New chapter

Anne Marie Crinnion and I wrote this chapter back in 2020, and it’s finally out in print! We try to take a slightly novel approach to reviewing spoken word recognition.

Magnuson, J. S. & Crinnion, A. M. (2022). Spoken word recognition. In A. Papafragou, J. C. Trueswell, & L. R. Gleitman (Eds.), The Oxford Handbook of the Mental Lexicon, pp. 461-490. DOI: 10.1093/oxfordhb/9780198845003.013.23 [PREPRINT PDF]

Do X in Y: Convert values to subject-relative z-scores

I set out to do something that seemed like it shouldn’t be too hard in R. I had a dataframe with RTs for a bunch of subjects, and I wanted to convert the RTs to z-scores relative to each subject’s own mean. To do this relative to the global mean is super easy:

data$global_zRT <- scale(data$RT)

However, getting it scaled by subject mean (which could be useful for visual inspection of data, or for some analyses) turns out not to be trivial, and I was unable to find relevant posts via google search. Before posting to stackoverflow myself, I tried our lab Slack channel. Dave Saltzman and Anne Marie Crinnion produced a solution quickly with dplyr. However, my dplyr calls were getting blocked by plyr. Anne Marie pointed out how to make the command bullet proof. Note that ‘subject’ here is a column in the dataframe, not a keyword of some sort.

data$zRT <- data %>% dplyr::group_by(subject) %>% dplyr::mutate(zRT = scale(RT))

— Jim Magnuson

New-ish publication

In this article led by Sahil Luthra, we introduce a new model of print-to-(over-time) speech.

Luthra, S., You, H., Rueckl, J. G., & Magnuson, J. S. (2020). Friends in low‐entropy places: Orthographic neighbor effects on visual word identification differ across letter positions. Cognitive Science, 44(12). ee12917. https://doi.org/10.1111/cogs.12917

New publication — EARSHOT model of human speech recognition

This brief report has been YEARS in the making. Largest team on any  publication from our lab? Congrats especially to Heejo, Sahil & Monica!

Magnuson, J.S., You, H., Luthra, S., Li, M., Nam, H., Escabí, M., Brown, K., Allopenna, P.D., Theodore, R.M., Monto, N., & Rueckl, J.G. (2020). EARSHOT: A minimal neural network model of incremental human speech recognition. Cognitive Science, 44, e12823. http://dx.doi.org/10.1111/cogs.12823 [PDF] [Supplementary Materials]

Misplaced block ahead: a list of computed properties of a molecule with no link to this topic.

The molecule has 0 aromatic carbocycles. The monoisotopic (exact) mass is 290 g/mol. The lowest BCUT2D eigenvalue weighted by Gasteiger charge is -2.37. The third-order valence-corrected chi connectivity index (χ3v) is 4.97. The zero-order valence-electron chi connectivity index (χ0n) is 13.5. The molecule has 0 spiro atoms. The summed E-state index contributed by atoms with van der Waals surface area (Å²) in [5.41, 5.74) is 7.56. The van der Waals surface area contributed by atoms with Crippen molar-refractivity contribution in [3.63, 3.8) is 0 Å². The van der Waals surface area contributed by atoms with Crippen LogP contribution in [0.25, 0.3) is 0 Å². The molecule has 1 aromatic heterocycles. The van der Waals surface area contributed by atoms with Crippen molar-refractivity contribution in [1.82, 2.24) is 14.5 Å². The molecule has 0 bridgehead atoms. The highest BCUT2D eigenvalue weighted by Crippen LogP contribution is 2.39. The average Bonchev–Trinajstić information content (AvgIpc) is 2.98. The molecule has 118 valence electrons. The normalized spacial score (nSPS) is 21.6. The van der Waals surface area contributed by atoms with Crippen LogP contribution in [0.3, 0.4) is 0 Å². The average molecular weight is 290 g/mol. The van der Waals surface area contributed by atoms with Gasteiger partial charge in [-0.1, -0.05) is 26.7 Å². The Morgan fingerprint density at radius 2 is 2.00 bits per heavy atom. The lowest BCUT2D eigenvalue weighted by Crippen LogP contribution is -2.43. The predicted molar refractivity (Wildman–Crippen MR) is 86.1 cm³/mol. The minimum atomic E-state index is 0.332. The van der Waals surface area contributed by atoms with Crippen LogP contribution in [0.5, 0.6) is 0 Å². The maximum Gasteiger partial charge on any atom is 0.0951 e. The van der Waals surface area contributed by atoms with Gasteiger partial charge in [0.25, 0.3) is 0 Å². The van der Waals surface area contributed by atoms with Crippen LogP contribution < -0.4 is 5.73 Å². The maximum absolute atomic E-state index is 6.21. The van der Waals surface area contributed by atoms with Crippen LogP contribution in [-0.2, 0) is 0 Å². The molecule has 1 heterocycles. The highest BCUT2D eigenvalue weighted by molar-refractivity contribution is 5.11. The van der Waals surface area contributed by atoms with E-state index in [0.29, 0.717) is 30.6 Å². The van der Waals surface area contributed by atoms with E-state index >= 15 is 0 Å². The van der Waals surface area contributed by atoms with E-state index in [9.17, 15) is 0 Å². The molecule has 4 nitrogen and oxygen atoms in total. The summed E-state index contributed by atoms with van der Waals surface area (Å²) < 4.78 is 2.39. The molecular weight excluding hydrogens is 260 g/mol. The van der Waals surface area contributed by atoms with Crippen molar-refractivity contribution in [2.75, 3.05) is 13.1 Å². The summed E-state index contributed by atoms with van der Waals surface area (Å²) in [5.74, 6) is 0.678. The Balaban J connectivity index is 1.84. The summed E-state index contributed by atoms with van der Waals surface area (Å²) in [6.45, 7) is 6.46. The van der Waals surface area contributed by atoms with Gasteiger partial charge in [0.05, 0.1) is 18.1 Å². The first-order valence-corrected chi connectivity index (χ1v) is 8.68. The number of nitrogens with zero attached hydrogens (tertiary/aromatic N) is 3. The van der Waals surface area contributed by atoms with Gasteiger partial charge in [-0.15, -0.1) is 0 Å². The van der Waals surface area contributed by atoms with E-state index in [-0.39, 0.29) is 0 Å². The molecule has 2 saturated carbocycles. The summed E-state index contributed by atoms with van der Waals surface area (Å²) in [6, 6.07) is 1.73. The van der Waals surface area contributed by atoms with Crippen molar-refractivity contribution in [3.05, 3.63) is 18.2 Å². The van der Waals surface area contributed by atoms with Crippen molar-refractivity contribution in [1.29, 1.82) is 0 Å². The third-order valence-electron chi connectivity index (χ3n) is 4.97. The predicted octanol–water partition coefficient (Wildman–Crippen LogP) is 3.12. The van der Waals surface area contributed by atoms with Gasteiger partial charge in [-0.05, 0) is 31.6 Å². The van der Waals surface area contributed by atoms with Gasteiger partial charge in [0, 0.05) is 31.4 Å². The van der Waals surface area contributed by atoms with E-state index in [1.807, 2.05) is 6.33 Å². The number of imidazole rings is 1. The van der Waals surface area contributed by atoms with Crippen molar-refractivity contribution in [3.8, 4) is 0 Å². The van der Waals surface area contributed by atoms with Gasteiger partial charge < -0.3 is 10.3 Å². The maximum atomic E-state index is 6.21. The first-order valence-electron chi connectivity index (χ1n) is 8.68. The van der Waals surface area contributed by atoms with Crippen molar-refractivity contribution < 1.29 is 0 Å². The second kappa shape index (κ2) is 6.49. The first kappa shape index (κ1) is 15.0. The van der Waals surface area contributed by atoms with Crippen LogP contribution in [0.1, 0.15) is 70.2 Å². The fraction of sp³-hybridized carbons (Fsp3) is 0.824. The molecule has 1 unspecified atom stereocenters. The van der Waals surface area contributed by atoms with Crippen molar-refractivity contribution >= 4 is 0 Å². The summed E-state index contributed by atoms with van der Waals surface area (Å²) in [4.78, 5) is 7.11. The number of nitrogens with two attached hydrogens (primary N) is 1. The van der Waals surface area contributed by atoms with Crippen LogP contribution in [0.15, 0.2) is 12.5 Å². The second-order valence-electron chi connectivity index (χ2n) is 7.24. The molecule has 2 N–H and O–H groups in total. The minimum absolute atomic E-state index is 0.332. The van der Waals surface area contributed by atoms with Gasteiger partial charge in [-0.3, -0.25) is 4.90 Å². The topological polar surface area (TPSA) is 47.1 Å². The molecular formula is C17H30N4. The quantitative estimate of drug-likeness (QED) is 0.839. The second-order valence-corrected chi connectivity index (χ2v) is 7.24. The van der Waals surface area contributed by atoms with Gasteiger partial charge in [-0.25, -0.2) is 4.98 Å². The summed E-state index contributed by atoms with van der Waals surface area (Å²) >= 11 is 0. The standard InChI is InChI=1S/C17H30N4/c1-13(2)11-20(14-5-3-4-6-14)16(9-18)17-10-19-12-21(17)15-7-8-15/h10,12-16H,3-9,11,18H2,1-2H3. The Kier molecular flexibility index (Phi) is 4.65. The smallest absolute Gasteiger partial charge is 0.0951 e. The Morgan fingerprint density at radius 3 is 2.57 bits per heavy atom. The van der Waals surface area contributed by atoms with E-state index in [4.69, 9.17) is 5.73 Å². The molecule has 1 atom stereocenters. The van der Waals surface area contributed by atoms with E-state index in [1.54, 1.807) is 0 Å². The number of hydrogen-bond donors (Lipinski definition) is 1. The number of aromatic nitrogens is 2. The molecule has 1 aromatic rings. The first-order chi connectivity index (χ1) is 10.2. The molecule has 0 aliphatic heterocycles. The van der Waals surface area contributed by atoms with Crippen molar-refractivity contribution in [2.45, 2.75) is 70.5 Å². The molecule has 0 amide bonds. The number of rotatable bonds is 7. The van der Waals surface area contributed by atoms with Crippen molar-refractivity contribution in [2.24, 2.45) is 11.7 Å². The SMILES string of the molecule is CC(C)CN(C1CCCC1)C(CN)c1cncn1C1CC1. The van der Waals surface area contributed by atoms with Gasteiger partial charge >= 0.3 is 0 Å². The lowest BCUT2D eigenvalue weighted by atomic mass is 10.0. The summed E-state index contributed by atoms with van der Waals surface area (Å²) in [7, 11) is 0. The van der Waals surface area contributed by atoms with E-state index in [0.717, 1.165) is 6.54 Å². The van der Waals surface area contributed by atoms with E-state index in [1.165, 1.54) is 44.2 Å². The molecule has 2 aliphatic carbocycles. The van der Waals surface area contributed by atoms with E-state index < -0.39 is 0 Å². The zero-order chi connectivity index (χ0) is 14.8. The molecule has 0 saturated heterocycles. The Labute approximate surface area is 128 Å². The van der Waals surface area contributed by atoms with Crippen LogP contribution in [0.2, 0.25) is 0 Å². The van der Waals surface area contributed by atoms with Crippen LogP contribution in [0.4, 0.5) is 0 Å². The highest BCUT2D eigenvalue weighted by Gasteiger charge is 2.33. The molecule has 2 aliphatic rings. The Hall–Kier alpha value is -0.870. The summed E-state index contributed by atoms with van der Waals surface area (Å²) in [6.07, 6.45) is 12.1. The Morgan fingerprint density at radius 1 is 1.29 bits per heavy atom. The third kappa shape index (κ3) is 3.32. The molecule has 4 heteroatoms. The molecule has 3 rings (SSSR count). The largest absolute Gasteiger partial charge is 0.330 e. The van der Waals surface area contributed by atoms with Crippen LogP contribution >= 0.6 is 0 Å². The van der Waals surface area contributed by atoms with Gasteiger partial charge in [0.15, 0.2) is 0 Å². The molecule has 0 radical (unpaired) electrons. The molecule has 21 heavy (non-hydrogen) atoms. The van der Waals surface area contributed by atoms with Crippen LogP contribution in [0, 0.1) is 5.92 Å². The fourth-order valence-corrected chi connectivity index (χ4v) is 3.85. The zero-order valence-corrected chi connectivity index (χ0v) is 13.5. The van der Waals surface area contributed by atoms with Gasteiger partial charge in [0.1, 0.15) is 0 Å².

3 lab presentations / proceedings publications at CogSci2019

We had 3 presentations/papers at CogSci2019.

  1. Magnuson, J.S., Li, M., Luthra, S., You, H., & Steiner, R. (2019). Does predictive processing imply predictive coding in models of spoken word recognition? In A.K. Goel, C.M. Seifert, & C. Freksa (Eds.), Proceedings of the 41st Annual Conference of the Cognitive Science Society (pp. 735-740). Montreal, QB: Cognitive Science Society. [PDF]
  2. Magnuson, J.S., You, H., Rueckl, J. R., Allopenna, P. D., Li, M., Luthra, S., Steiner, R., Nam, H., Escabi, M., Brown, K., Theodore, R., & Monto, N. (2019). EARSHOT: A minimal network model of human speech recognition that operates on real speech.  In A.K. Goel, C.M. Seifert, & C. Freksa (Eds.), Proceedings of the 41st Annual Conference of the Cognitive Science Society (pp. 2248-2253). Montreal, QB: Cognitive Science Society. [PDF]
  3. McClelland, J.L., McRae, K., Borovsky, A., Kuperberg, G., & Hill, F. (2019). Symposium in memory of Jeff Elman: Language learning, prediction, and temporal dynamics. In A.K. Goel, C.M. Seifert, & C. Freksa (Eds.), Proceedings of the 41st Annual Conference of the Cognitive Science Society (pp. 33-34). Montreal, QB: Cognitive Science Society. [PDF]

New paper from Monica Li et al.

After years of dedicated work, Monica Li (with support from her co-authors) has published a terrific new paper in the Journal of Memory & Language:

Li, M.Y.C., Braze, D., Kukona, A., Johns, C.L., Tabor, W., Van Dyke, J. A., Mencl, W.E., Shankweiler, D.P., Pugh, K.R., & Magnuson, J.S. (2019). Individual differences in subphonemic sensitivity and phonological skills. Journal of Memory & Language, 107, 195-215. https://doi.org/10.1016/j.jml.2019.03.008 (links at publications page)

In addition to an epic set of experiments and individual differences measures (and implications for whether phonological processing is unusually precise or imprecise in individuals with lower reading ability), Monica provides a direct comparison between growth curve analysis (GCA) and generalized additive models (GAMs).

Congrats, Monica!